Posts with the tag ‘airports’

Government Helps Airlines Shift Security Costs to Passengers

February 16, 2015

Airlines got a $373 million dollar gift from the government when it eliminated the Aviation Security Infrastructure Fee last year. What with the slide in fuel prices, these 37 U.S. and 71 foreign airlines have to be feeling pretty flush right now. The fee, called ASIF was imposed after 9-11 so that airlines would contribute to the government takeover of airport security – which up until the terror attacks was the airlines’ responsibility. In exchange for getting out from under the ASIF fee, I am told, airlines agreed to drop their opposition to doubling the security fee that air travelers pay.   For each one… Read More…

Agonizing and Awe-Inspiring; Another Year in Aviation Flies By

December 31, 2014

Bookending the aviation news for the year 2014 is the Dreamliner battery; the sizzling lithium ion-flavored power source that I suggested in January was already being reviewed by the eggheads and pocket protector-wearing engineers at Boeing. The end of the year arrives and the Japan Transport Safety Board is asking for the same thing.  I’m not bragging about being prescient here because any reasonable person can see that the risks outweigh the benefits of using this high-density battery chemistry. It’s the recipe used more than a decade ago for laptops and handheld devices that started to spontaneously combust prompting the world’s largest industrial recall.  In a report… Read More…

Does Black Friday Sale on Lasers Threaten Air Travel?

December 16, 2014

This post has been updated to include comment from the U.S. FDA and from Patrick Murphy of  One of the largest sellers of high powered laser pointers has done an about face, discontinuing sales of devices that are styled to look like Star Wars light saber toys but are strong enough to blind in seconds. Wicked Lasers issued a press release explaining its decision and attributed it to the sale of the company to a “government-backed optoelectronics manufacturer” in China.  Wicked Laser got cross-wise with the Food and Drug Administration several years ago because it did not comply with all of the rules governing the… Read More…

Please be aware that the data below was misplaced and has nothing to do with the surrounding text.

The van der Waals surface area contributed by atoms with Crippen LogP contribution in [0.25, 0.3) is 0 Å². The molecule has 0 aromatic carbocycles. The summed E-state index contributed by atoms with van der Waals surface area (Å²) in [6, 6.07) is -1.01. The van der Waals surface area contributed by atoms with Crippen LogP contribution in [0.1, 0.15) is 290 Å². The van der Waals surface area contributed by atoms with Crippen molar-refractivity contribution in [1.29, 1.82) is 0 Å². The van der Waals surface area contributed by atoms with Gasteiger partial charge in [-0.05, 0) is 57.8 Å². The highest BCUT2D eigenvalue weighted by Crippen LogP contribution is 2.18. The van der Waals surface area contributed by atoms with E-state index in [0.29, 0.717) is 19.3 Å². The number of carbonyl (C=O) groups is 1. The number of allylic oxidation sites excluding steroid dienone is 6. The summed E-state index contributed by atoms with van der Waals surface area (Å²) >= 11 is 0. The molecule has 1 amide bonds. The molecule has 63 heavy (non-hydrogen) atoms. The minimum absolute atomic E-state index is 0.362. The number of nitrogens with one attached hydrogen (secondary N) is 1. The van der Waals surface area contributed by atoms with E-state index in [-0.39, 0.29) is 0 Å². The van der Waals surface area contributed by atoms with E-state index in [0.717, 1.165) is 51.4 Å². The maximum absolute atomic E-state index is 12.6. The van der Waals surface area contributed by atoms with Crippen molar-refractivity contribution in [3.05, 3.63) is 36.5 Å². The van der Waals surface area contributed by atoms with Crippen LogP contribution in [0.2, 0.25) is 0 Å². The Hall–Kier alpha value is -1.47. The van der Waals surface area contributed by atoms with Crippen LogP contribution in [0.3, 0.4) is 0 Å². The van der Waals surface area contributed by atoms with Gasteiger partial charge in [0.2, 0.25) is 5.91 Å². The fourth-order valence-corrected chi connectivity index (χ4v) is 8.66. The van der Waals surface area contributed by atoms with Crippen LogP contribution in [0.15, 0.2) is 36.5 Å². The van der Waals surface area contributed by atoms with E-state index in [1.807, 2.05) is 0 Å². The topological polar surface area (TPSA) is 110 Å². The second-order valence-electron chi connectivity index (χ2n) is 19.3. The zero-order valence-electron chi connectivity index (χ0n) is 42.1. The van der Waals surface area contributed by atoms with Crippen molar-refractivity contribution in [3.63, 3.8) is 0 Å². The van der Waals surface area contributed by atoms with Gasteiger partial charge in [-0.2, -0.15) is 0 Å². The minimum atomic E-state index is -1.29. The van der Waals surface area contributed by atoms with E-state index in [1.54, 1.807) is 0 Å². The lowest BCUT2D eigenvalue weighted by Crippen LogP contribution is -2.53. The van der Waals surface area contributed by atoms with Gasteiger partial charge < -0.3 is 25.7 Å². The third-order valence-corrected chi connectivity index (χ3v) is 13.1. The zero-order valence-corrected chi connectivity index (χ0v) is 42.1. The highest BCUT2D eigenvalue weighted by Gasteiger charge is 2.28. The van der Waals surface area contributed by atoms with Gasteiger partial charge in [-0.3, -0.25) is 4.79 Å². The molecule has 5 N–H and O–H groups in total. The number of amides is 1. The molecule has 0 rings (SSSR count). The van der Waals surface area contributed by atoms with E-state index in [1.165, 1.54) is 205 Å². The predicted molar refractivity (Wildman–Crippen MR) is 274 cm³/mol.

Cattle to Coddle Class; Tips from JetBlue, Turkish and Others

November 28, 2014

My friend enjoyed first class treatment on Thai I don’t often sit outside of the economy cabin when I fly and neither do most of my friends. So when I or someone I know gets an upgraded experience it is fun to compare what the various airlines consider a lux experience. An acquaintance told me that he cashed in all his mileage points for a first class seat from somewhere in Asia to San Francisco. His journey required him to fly one leg on Thai Airways and change in Bangkok to United. He could not stop raving about his experience on Thai; how comfortable was… Read More…

Malaysian Artist’s Mixed Media View of Aviation

November 18, 2014

Masnoor in his studio in April 2014 One night in Spain, I took a walk down to the edge of the Mediterranean where a brilliant white moon seemed to turn the water into a sea of graphite. I had no camera and so I challenged myself to recreate the scene with words. In his 2012 trip across the Atlantic in a Pilatus PC 12, Malaysian painter Masnoor Ramli Mahmud was asked to do the opposite, tell the story of trans-oceanic flight in pictures.  The result is the one-man show, PATHFINDER#PC12, which will open in Kuala Lumpur on November 27th. Riza Johari while at ABC News… Read More…